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Thursday, September 06, 2012

1975 DISMISSAL: G-G KERR SPOOKED BY SOVIETS?

1975 WHITLAM GOVERNMENT DISMISSAL: was Governor General Sir John Kerr spooked by Soviet spy visit?

-ASIO files reveal planned Soviet Spy visit
-TEAM UZUNOV joins the Jenny-Hocking-Dr Gerard Henderson fray over "The Third Man"

by Sasha Uzunov

At TEAM UZUNOV we regard it as our sacred duty to dispel or debunk myths and conspiracy theories, to shine a light into officially dark places but we are only human and sometimes we cannot resist the temptation to indulge in some wild speculation ourselves!

On Remembrance Day, 11 November 1975, the Governor General Sir John Kerr sacked the Labor (ALP) government of Prime Minister Gough Whitlam and plunged Australia into a constitutional crisis.

The Governor General is the Queen's representative to the Commonwealth of Australia and according to the Constitution is also Commander in Chief. The position is largely ceremonial but does have the power to sack governments. Prior to Whitlam, no Prime Minister had been dismissed in this manner.

Days before, a planned visit to Australia by Soviet spies undercover as scientists was cancelled when the media got hold of the story. Did this spook Sir John, (pictured left) a former Australian Army intelligence officer during World War II,  into acting quicker on a decision already made up in his mind to sack Whitlam, a case of the straw that broke the camel's back in a long list of government gaffes, scandals and disasters?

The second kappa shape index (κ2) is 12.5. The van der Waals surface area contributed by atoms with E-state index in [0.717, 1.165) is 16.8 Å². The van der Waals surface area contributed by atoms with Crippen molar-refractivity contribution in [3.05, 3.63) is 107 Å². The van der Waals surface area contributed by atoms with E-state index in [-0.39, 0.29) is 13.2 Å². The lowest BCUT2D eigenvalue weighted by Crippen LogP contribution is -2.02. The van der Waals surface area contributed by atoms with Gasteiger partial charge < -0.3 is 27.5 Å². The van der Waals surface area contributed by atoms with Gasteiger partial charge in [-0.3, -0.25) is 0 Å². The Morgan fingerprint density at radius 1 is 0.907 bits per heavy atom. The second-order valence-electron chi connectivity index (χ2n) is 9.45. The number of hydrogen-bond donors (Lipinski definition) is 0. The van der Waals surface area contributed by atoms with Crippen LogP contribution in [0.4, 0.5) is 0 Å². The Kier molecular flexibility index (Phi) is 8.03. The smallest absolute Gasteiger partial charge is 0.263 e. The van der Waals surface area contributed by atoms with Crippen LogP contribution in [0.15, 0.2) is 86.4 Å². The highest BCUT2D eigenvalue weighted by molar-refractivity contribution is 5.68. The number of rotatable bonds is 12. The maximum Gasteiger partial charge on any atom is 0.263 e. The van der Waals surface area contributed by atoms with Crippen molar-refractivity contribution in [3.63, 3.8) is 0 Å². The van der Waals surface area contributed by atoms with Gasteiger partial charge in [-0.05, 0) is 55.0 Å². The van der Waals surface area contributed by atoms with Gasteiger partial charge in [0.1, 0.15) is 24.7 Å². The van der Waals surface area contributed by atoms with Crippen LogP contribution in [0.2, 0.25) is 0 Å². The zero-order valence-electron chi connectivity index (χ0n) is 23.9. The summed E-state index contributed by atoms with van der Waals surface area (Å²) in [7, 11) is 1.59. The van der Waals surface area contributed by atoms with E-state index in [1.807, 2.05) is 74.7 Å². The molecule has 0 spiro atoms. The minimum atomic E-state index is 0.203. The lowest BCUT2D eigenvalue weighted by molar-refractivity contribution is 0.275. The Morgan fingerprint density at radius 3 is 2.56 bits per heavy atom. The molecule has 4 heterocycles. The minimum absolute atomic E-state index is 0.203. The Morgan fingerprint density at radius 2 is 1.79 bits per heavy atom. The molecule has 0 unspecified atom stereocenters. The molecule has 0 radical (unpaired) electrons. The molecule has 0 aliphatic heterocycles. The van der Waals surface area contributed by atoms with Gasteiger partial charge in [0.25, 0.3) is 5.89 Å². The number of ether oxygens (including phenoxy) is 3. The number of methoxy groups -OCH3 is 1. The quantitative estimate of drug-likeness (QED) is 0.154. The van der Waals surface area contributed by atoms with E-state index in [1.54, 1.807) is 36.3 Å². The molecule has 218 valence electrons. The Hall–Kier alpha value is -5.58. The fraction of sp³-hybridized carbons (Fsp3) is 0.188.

The Whitlam Government did not have a good track record in dealing with intelligence services of any colour: the 1973 raid on the head quarters of the domestic spy service the Australian Security Intelligence Organisation (ASIO) by Attorney General Lionel Murphy, did a lot of damage to the Prime Minister:

Whitlam lamented "the greatest mistake the Government has made has been to take the (Commonwealth) police into ASIO HQ." 

The lead up to The Dismissal, as the event is known in Australian history, was a political stalemate. The Whitlam Government (1972-75) did not have a majority in the Upper House, the Senate, and was blocked in passing money supply bills by the Opposition, the Liberal-Country Party coalition, headed by Malcolm Fraser. The government of the day is formed in the Lower House, the House of Representatives and needs a majority of seats to govern. However, it does not need a majority in the Senate but must have control of the money supply, which must gain approval from that chamber.

Sir John argued that he was compelled to break the impasse by sacking Whitlam and appointing Fraser as caretaker Prime Minister. At a federal election held after the dismissal, Fraser won in a landslide.

All eyes and cameras on sacked Australian Prime Minister Gough Whitlam, 11 November 1975, Parliament House, Canberra.

The controversy of The Dismissal still rages and was in the media spotlight recently about the involvement of a Third Man, High Court Judge Sir Anthony Mason. (Go to link- the Jenny Hocking-Gerard Henderson debate.)